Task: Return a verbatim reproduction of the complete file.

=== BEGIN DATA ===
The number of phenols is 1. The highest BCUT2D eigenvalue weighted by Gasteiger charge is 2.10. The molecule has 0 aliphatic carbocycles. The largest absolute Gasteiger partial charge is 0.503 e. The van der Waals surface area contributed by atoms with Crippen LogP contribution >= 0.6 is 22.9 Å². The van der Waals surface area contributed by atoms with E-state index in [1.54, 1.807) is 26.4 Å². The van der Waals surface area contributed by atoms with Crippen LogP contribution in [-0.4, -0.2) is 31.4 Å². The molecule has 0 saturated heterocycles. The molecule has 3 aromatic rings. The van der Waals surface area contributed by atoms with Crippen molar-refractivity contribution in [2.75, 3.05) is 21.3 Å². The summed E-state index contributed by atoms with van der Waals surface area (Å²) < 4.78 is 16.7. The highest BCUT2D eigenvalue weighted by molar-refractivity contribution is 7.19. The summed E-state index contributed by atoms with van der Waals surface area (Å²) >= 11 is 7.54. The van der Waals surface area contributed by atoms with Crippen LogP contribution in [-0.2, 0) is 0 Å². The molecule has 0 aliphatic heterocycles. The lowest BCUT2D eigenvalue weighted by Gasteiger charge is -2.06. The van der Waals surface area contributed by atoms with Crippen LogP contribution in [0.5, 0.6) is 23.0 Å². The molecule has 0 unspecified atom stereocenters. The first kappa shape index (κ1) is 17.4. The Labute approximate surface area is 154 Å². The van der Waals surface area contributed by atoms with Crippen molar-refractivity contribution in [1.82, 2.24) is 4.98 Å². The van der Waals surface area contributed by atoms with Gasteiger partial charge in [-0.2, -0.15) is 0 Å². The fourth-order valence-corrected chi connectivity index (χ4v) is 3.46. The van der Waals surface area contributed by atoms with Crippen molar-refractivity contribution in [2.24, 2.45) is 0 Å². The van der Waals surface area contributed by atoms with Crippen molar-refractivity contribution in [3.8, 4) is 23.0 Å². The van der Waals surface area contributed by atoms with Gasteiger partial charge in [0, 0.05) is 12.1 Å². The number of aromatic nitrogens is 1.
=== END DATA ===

The number of phenols is 1. The highest BCUT2D eigenvalue weighted by Gasteiger charge is 2.10. The molecule has 0 aliphatic carbocycles. The largest absolute Gasteiger partial charge is 0.503 e. The van der Waals surface area contributed by atoms with Crippen LogP contribution >= 0.6 is 22.9 Å². The van der Waals surface area contributed by atoms with E-state index in [1.54, 1.807) is 26.4 Å². The van der Waals surface area contributed by atoms with Crippen LogP contribution in [-0.4, -0.2) is 31.4 Å². The molecule has 0 saturated heterocycles. The molecule has 3 aromatic rings. The van der Waals surface area contributed by atoms with Crippen molar-refractivity contribution in [2.75, 3.05) is 21.3 Å². The summed E-state index contributed by atoms with van der Waals surface area (Å²) < 4.78 is 16.7. The highest BCUT2D eigenvalue weighted by molar-refractivity contribution is 7.19. The summed E-state index contributed by atoms with van der Waals surface area (Å²) >= 11 is 7.54. The van der Waals surface area contributed by atoms with Crippen LogP contribution in [-0.2, 0) is 0 Å². The molecule has 0 aliphatic heterocycles. The lowest BCUT2D eigenvalue weighted by Gasteiger charge is -2.06. The van der Waals surface area contributed by atoms with Crippen LogP contribution in [0.5, 0.6) is 23.0 Å². The molecule has 0 unspecified atom stereocenters. The first kappa shape index (κ1) is 17.4. The Labute approximate surface area is 154 Å². The van der Waals surface area contributed by atoms with Crippen molar-refractivity contribution in [1.82, 2.24) is 4.98 Å². The van der Waals surface area contributed by atoms with Gasteiger partial charge in [-0.2, -0.15) is 0 Å². The fourth-order valence-corrected chi connectivity index (χ4v) is 3.46. The van der Waals surface area contributed by atoms with Crippen molar-refractivity contribution in [2.24, 2.45) is 0 Å². The van der Waals surface area contributed by atoms with Crippen molar-refractivity contribution in [3.8, 4) is 23.0 Å². The van der Waals surface area contributed by atoms with Gasteiger partial charge in [0, 0.05) is 12.1 Å². The number of aromatic nitrogens is 1.